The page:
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Monitor Board of Contributors

Behind the touristy charm, a slice of real life

Intriguing history found on a town’s back streets

Mel Graykin shot on November 17, 2010. She is a new Board of Contributors columnist.
(John Tully/ Monitor Staff)

Mel Graykin shot on November 17, 2010. She is a new Board of Contributors columnist. (John Tully/ Monitor Staff)

My husband and I decided on a little getaway up at the Woodstock Inn and Brewery up in the White Mountains. The weather wasn’t great. After a notable lack of April showers, the rain had returned and planned to make up for lost inches. North Woodstock is just off Interstate 93, the business end of the Kancamagus Highway, and the views ought to have been lovely. It was all rather soggy and gray.

But what did it matter; we were on our way to a pleasant, relaxing time which would mostly occur indoors. The Woodstock Inn building has an interesting history. The original structure on Main Street had once been a lovely old home but had fallen on hard times and been abandoned. After sitting empty for 17 years, it was in rather sorry shape. But the new owners saw its potential and restored it. Then, in another act of inspired insanity, they rescued the historic old train station in Lincoln, cut it in half and transported it to North Woodstock, where it was put back together and cozied up to the inn building. It is now Woodstock Station, an expansion of the dining room, kitchen and living quarters of these brilliantly crazy owners.

The decor is inspired

and creative, a delightful mix of the historical and the rustic with a liberal dash of humor. With its quirky history, friendly atmosphere and excellent menu, the Inn prospered, and the owners began gradually acquiring other properties in the neighborhood, continuing to expand. The brewery was added

in 1995, and is, by the way, powered by solar panels on the roof. They don’t waste anything in the brewing process, either. The byproducts are used in the kitchen to flavor bread and pizza crust among other things, and what isn’t suitable for the kitchen is used locally to feed cows and other critters.

At the end of the brewing process, the beer lands in the serving tanks, where it goes right up to the bar taps. It doesn’t get any better than this. Of their assortment of fine brews, the Pig’s Ear brown ale is an award winner (the “Grand National Champion” at the U.S. Beer Tasting competition), but our favorite was a seasonal called “Last Chair” (as in ski lift), a brown IPA that was just exquisite.

So after an excellent dinner and more brown ales than one would have had if one had been driving home, we spent a good night in a comfortable room and enjoyed breakfast as part of the deal. There was a little time to kill before the tour, so we took a walk around town.

Behind the inn, along the little roads off Main Street, were a variety of houses, fancy and modest, many with lovingly tended gardens. Some were neglected and sad, victims of hard times. Others clearly made do with cheap materials and hard work. The air was fragrant with the scent of lilac, the road scattered with petals brought down by the rain. We passed an older gentleman and his wife, who were working among bags of clothing piled in front of their garage. The man hailed us, and we stopped to chat. Seems the bags of clothing were being collected to benefit local veterans.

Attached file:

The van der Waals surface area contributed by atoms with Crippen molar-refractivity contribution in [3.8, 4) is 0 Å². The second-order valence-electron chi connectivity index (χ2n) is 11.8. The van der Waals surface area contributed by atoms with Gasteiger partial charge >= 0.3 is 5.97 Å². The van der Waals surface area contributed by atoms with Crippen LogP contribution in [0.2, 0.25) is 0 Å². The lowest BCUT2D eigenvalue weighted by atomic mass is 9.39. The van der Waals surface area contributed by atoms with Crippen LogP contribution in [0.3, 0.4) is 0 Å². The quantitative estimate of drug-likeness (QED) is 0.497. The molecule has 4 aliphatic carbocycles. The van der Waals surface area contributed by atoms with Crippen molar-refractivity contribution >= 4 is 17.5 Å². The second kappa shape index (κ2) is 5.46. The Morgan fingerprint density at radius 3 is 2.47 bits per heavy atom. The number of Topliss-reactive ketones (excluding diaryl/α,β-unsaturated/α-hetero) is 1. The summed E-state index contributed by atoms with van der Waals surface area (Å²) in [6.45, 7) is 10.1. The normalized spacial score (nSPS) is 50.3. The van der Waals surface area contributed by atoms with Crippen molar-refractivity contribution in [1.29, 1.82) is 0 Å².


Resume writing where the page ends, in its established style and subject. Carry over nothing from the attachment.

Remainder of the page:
We asked him if he’d been in town long. “I was born here,” he said, and he told us how he’d grown up in the era of the grand hotels. Local boys would earn money as caddies on the sprawling golf courses. Back then, there were massive logging operations going on in the mountains. Loggers would come out of the hills with their pockets loaded and land in town, drinking away their fortunes until they were reduced to sterno (a fuel made from denatured and jellied alcohol, an intoxicant of last resort). If that didn’t kill them, they went back up into the hills to log again, repeating the cycle.

He told us how he left town to join the army, moving through various branches of the military until he came back home to a career in law enforcement. He was sheriff in the area until he quit “because of politics.” Now he’s retired. It’s a good neighborhood. Folks grow their own produce, trade honey for vegetables or fruit from the trees flowering so profusely around us. But it’s also a troubled neighborhood.

“There’s a lot a veterans,” he said, naming five or six right on that street or the next block. “A lot of them came home in terrible shape. And the VA doesn’t give a damn about them.” He told us about a man who was exposed to Agent Orange and has permanent brain damage. One day you’ll talk to him and he’ll be fine; the next, he’ll be totally out of it, slack-jaw and staring. There’s another man who takes long walks, mile after mile, trying to get away from the image that haunts him of his buddy bleeding to death in his lap. People who served honorably. Damaged, broken and forgotten.

So he does what he can, clothing drives and kind words. We thanked him for his time and returned to the inn.

And I thought, this is the real story behind the Woodstock Inn. Not the history of the building or the brewery, interesting as it is. It’s the people who live their quiet lives behind the scenery.

(Justine “Mel” Graykin lives and writes in Deerfield and practices freelance philosophy on her website at justinegraykin.com.)

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